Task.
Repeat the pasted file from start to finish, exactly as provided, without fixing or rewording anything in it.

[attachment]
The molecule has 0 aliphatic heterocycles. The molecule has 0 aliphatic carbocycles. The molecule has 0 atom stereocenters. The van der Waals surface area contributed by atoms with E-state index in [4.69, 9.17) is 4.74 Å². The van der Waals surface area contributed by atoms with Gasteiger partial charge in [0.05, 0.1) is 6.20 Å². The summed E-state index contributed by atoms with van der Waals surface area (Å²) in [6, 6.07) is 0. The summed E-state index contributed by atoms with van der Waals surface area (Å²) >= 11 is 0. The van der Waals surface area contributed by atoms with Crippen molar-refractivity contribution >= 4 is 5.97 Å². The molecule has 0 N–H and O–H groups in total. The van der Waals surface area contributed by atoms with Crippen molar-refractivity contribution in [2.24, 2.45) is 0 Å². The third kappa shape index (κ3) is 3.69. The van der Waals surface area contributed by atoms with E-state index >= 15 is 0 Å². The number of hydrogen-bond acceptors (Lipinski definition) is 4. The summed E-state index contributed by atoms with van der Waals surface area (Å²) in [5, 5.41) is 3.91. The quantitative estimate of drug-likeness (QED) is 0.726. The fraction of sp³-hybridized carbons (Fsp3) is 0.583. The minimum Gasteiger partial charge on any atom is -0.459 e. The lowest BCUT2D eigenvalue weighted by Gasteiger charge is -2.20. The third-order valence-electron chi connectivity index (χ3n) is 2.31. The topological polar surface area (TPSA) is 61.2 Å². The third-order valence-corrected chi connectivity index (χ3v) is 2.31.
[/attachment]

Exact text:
The molecule has 0 aliphatic heterocycles. The molecule has 0 aliphatic carbocycles. The molecule has 0 atom stereocenters. The van der Waals surface area contributed by atoms with E-state index in [4.69, 9.17) is 4.74 Å². The van der Waals surface area contributed by atoms with Gasteiger partial charge in [0.05, 0.1) is 6.20 Å². The summed E-state index contributed by atoms with van der Waals surface area (Å²) in [6, 6.07) is 0. The summed E-state index contributed by atoms with van der Waals surface area (Å²) >= 11 is 0. The van der Waals surface area contributed by atoms with Crippen molar-refractivity contribution >= 4 is 5.97 Å². The molecule has 0 N–H and O–H groups in total. The van der Waals surface area contributed by atoms with Crippen molar-refractivity contribution in [2.24, 2.45) is 0 Å². The third kappa shape index (κ3) is 3.69. The van der Waals surface area contributed by atoms with E-state index >= 15 is 0 Å². The number of hydrogen-bond acceptors (Lipinski definition) is 4. The summed E-state index contributed by atoms with van der Waals surface area (Å²) in [5, 5.41) is 3.91. The quantitative estimate of drug-likeness (QED) is 0.726. The fraction of sp³-hybridized carbons (Fsp3) is 0.583. The minimum Gasteiger partial charge on any atom is -0.459 e. The lowest BCUT2D eigenvalue weighted by Gasteiger charge is -2.20. The third-order valence-electron chi connectivity index (χ3n) is 2.31. The topological polar surface area (TPSA) is 61.2 Å². The third-order valence-corrected chi connectivity index (χ3v) is 2.31.